An action plan to prevent abuse would include:
- A legal obligation for all schools to teach children about sexual consent and respectful and equal relationships;
- A legal obligation for all schools to collect data on assaults, similar to the United States obligation on Colleges;
- Ongoing training for teachers and other professionals to identify and respond adequately to the signs of abuse;
- Investment in ongoing public campaigns aimed at potential perpetrators to challenge harmful attitudes and behaviours;
- Proper resourcing for women’s support services in the community.

End Violence Against Women Coalition Co-Chair Marai Larasi MBE added:

“Just a few weeks ago, at this year's UN Commission on the Status of Women, our government joined with other countries to reaffirm previous commitments and establish new ones around addressing violence against women and girls. This includes clear commitments to address structural and underlying causes and risk factors so as to prevent violence against women and girls. It is time for our government to make good on those promises and to ensure that violence against women and girls is no longer tolerated in our society.”

End Violence Against Women Coalition Co-Chair Professor Liz Kelly said:
“Following the Savile and Rochdale scandals, we are in a watershed moment for our understanding of the scale of abuse of women and girls. Our poll shows that when asked a large majority of people in the UK want schools to provide sex and relationships education that deals with consent and respect. The government has indicated resistance to this – it needs to catch up with public opinion.

“There has been long-term investment in the government’s THINK! road safety campaign over many years. Now is the time to develop a similar programme of work to prevent violence against women and girls over the long term.

“This must start with a commitment to making Sex and Relationships Education a statutory obligation on all schools in England and to ensure that young people experiencing abuse have the right kind of support from women’s support services "


Notes to editors:

1.     The YouGov poll was commissioned by the End Violence Against Women Coalition. All figures, unless otherwise stated, are from YouGov Plc. Total sample size was 2,002 adults. Fieldwork was undertaken between 15-17 April 2013. The survey was carried out online. The figures have been weighted and are representative of all UK adults (age 18+). Respondents were asked, ‘do you think it should or should not be compulsory for schools to provide sex and relationships education which addresses sexual consent and respectful relationships?’; 48% answered ‘yes, sex and relationships education should be compulsory in all schools’, 38% answered ‘yes… should be compulsory but only in secondary schools’, 8% of respondents said ‘no, sex and relationships education should not be compulsory’ and 6% said ‘don’t know’.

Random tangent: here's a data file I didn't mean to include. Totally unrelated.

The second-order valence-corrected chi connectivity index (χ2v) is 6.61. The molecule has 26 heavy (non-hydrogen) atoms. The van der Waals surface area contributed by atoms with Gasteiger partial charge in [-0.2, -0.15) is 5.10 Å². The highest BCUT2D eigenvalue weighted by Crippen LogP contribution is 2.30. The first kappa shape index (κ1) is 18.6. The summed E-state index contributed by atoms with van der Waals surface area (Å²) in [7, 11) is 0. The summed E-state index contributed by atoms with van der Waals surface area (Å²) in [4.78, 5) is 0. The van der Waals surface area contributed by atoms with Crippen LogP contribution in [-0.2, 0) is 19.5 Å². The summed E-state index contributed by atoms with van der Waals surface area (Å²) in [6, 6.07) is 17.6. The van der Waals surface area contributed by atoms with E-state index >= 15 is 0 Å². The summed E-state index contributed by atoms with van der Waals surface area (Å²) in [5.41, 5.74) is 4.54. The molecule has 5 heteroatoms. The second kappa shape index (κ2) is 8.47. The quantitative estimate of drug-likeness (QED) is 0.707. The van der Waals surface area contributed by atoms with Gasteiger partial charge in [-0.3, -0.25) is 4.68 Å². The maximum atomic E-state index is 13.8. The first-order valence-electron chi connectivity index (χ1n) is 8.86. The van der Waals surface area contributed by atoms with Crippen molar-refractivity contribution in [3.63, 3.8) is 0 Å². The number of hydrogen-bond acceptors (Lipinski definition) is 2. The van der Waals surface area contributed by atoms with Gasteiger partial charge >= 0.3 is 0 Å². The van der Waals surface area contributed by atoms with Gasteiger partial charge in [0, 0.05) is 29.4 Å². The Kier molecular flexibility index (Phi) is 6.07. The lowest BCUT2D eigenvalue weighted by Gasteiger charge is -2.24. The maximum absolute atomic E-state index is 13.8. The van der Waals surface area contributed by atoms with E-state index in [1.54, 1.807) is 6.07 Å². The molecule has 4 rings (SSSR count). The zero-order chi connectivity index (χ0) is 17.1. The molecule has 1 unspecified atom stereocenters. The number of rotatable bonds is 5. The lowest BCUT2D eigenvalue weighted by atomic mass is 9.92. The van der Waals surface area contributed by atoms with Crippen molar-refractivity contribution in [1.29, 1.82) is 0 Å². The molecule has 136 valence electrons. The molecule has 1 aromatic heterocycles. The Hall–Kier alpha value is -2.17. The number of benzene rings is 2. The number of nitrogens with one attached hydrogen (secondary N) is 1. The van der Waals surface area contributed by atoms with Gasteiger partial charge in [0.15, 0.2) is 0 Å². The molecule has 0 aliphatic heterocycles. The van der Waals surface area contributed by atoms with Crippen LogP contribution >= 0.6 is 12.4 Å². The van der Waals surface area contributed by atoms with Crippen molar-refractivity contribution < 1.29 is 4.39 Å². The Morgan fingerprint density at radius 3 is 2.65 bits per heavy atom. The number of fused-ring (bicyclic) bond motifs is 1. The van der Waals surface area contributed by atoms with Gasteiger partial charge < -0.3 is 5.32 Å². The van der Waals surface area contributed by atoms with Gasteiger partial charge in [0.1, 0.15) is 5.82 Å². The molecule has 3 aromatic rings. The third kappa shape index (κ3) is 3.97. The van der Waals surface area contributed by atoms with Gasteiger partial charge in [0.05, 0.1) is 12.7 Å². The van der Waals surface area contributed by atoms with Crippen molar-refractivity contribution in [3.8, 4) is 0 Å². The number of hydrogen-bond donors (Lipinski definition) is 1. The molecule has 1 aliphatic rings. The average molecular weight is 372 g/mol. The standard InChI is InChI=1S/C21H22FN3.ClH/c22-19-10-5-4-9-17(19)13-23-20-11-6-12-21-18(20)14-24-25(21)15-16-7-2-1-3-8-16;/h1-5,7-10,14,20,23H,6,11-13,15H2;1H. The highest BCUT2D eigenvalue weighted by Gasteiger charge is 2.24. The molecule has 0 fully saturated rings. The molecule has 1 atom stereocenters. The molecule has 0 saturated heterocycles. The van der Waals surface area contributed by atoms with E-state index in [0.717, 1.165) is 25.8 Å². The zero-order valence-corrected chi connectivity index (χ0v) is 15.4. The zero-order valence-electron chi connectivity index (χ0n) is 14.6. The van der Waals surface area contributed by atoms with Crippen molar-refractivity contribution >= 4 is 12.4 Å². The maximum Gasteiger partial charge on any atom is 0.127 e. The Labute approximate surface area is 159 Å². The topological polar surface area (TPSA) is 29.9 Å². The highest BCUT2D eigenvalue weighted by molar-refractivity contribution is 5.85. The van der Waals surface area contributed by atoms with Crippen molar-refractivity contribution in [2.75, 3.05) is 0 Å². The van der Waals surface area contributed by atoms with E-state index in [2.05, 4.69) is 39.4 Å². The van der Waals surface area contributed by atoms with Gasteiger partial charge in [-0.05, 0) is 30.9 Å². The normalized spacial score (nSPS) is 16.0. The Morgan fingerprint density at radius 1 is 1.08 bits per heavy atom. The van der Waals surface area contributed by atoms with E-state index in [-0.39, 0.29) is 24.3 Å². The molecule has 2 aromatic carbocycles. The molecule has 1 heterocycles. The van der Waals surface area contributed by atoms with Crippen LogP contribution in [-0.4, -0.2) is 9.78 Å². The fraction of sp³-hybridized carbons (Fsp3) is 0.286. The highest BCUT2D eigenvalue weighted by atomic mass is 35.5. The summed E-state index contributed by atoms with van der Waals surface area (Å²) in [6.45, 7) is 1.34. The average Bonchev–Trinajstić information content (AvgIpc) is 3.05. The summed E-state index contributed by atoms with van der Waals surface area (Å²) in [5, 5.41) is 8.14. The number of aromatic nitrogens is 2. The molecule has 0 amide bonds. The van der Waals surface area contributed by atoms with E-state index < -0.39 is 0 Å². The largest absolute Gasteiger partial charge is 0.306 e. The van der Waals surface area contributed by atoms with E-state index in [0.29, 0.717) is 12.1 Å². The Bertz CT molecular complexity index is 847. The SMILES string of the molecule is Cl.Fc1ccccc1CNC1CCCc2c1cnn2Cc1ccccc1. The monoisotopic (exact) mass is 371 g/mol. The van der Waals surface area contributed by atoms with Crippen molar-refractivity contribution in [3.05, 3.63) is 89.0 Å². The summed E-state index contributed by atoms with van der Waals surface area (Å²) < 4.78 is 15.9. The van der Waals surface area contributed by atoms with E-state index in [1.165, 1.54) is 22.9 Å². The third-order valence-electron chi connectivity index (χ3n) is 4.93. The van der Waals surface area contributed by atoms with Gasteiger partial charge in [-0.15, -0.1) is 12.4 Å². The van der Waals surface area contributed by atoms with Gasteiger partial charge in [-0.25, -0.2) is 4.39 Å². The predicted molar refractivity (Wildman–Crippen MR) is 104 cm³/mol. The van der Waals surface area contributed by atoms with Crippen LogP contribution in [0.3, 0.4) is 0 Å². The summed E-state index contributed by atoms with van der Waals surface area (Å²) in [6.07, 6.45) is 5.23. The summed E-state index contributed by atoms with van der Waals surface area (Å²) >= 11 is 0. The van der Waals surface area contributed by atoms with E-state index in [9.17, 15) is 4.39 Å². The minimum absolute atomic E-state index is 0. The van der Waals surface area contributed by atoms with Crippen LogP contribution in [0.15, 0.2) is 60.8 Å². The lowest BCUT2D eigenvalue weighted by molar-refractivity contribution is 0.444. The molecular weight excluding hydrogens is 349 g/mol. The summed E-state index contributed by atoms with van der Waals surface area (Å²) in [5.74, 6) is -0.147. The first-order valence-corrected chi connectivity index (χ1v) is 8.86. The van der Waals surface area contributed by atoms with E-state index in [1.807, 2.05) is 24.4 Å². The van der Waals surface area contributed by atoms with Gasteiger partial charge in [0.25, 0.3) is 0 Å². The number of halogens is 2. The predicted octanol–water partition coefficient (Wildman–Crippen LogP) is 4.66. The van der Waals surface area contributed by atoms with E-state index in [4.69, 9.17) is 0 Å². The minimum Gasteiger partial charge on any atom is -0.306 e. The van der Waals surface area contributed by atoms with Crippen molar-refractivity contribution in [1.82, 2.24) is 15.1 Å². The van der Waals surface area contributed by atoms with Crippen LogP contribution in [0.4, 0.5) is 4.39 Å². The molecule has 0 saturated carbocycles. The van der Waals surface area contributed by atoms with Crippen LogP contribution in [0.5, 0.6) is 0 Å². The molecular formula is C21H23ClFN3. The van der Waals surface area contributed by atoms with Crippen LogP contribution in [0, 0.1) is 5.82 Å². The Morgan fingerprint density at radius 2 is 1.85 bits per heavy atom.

2.     Currently schools are only required to teach young people the biological basics of reproduction; there is no requirement to go further than this and ensure classes include discussion on sex in the context of relationships or the law on consent or many other issues that young people face today - such as teen relationship abuse, sexting and the easy availability of pornography especially on mobile devices. Parents are permitted to withdraw their children from any classes schools do run on sex and relationships.

3.     Further questions asked respondents whether they thought their local schools were doing enough to ensure girls were safe from abuse. Interestingly, while a third of respondents (34%) said they thought schools should be doing more, almost a half (44%) answered ‘don’t know’, indicating perhaps a lack of knowledge about current school practice. The approximate third of people who thought schools should do more (676 respondents) were asked about the measures schools might implement and: 87% agreed that  teachers should be trained in spotting signs of abuse; 76% agreed schools should proactively tackle ‘sexual bullying’ such as groping and sexual name-calling; 65% agreed that schools should have a clear policy prohibiting the use and distribution of pornography in school including via phones and online’.

4.     Full report, scores and methodology here:

5.     Sexual harassment in schools poll results:

6.     Earlier this year a Probation Inspectorate report found that social workers and teachers were missing the signs and opportunities to detect and prevent early sexual offending in boys, more here ; earlier this month Ofsted found that PSHE is not good enough in schools where taught and leaves children at risk, more here: